And we know that the sectors that are most commonly funded by those councils are arts and culture; sport and recreation; and community and economic development.
Of course, there remain many gaps in the data which we hope to close as more organisations get involved.
CLASSIEfier: A helping hand for grantmakers
A related project, CLASSIEfier, is in the hands of Innovation Lab data scientist and former astrophysicist Paola Oliva-Altamirano.
CLASSIEfier is an algorithm being developed to teach a computer to "read" a grant application to tell the grantmaker what subject and population group the applicant is targeting.
This automatic classification system has multiple applications, one of which is sorting historical records to uncover funding trends.
This challenging project has seen Paola recognised in an international fellowship which is helping push this effort.
Tessa the Assessor: Assessing grants quickly
Through this project we're hoping to use machine learning to speed up the assessment process, automating the parts of that task that lend themselves to algorithmic sorting.
The project reminds me of a quote that an American grantmaking peak body used in a training session: "Can something do my work, so I can do my job?"
That sums up what we're trying to achieve with Tessa: getting a machine to do some of the drudge work, so you can concentrate on the parts of your job that add value.
Chasing the evidence for impact
This year, we've been working with The Channel, a giving circle that focuses on the LGBTIQ+ community. And it's a project we believe will have applications across the social sector.
The Channel has been working with data scientist Joost van der Linden to interrogate the LGBTIQ+ landscape. The hunch is that this community is being under-funded, and if that's the case, The Channel will have the evidence it needs to lobby for change.
A side-benefit is that we have developed a system for combining data from multiple sources - the ACNC, GiveNow, SmartyGrants, and our own Funding Centre database - to paint a really interesting picture of the funding landscape, using CLASSIE classifications, of course. We hope to apply those tools to other subjects and population groupings over the next year or so.
We're strong supporters of gender equality at Our Community, and our work has included adding gender lens questions and a gender lens widget to SmartyGrants, as well as providing supporting materials for grantmakers and grantseekers.
This year we also analysed SmartyGrants grant application data in terms of potential gender bias in the awarding of grants. Among our key findings, we found that women submitted far more grant applications than men, but men were more likely to lodge $1 million+ applications. Success rates were about equal. To read more about the study, click here.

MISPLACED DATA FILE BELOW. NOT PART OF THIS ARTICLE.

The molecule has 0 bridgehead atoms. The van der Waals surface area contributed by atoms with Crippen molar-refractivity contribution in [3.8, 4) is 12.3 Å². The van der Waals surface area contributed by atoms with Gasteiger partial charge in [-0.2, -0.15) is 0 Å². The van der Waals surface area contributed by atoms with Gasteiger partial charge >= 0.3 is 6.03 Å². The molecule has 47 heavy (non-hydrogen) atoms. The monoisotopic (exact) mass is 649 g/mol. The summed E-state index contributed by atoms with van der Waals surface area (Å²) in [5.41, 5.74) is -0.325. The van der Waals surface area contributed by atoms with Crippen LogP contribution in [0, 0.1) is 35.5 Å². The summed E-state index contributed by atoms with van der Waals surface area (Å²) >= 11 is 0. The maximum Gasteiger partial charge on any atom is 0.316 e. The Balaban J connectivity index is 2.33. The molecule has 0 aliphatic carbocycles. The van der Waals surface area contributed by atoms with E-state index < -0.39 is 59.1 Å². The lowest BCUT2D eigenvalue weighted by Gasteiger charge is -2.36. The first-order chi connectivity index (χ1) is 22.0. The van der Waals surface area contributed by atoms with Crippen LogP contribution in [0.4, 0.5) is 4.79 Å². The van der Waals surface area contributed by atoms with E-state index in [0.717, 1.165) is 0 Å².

Grants in Australia research study
Another project we've been working on is the Grants in Australia research study, which featured heavily in the August 2018 edition of Grants Management Intelligence. Read more at ourcommunity.com.au/grants2018.
The Grants in Australia study comprises a significant body of work of the Innovation Lab, and informs the work of the AIGM.
Why we've got to do this together
Finally, as we continue to improve our tools, we hope AIGM members will take a keen interest and help us to achieve our goals by using our tools and telling us what you really think about them.
And I really do believe that being collegiate will serve us well. Turn up, share your pain and your triumphs, and contribute to the conversation and to the development of the field.
In that way, we'll find the sweet spot between respecting grantseekers' capacities and needs and serving the requirements of grantmakers themselves, including as we make that tricky shift to outcomes-focused grantmaking.
This is an edited version of a presentation made to the 2018 Grants in Australia conference. Delegates are able to download presentations from most of the speakers. Contact firstname.lastname@example.org if you haven't received the appropriate web link.
Leading Australian philanthropist Alan Schwartz is tackling one of the hardest challenges the planet faces: to put a true value on the social and natural capital of the world, including health, literacy, trust, clean water and biodiversity.
An abridged version of Gary Banks' address for the Alf Rattigan Lecture for the Australia and New Zealand School of Government (ANZSOG) that points the way for what's worked in the past, and what can be done to avoid policy on the run.
Leading social impact thinker Ross Wyatt says many funders and grantseekers are trapped by evaluations aiming to prove what they did was right. Here's how to do better.
Our Community's Chaos Controller and executive director Kathy Richardson examines how we might create a sector where there are incentives for using evidence.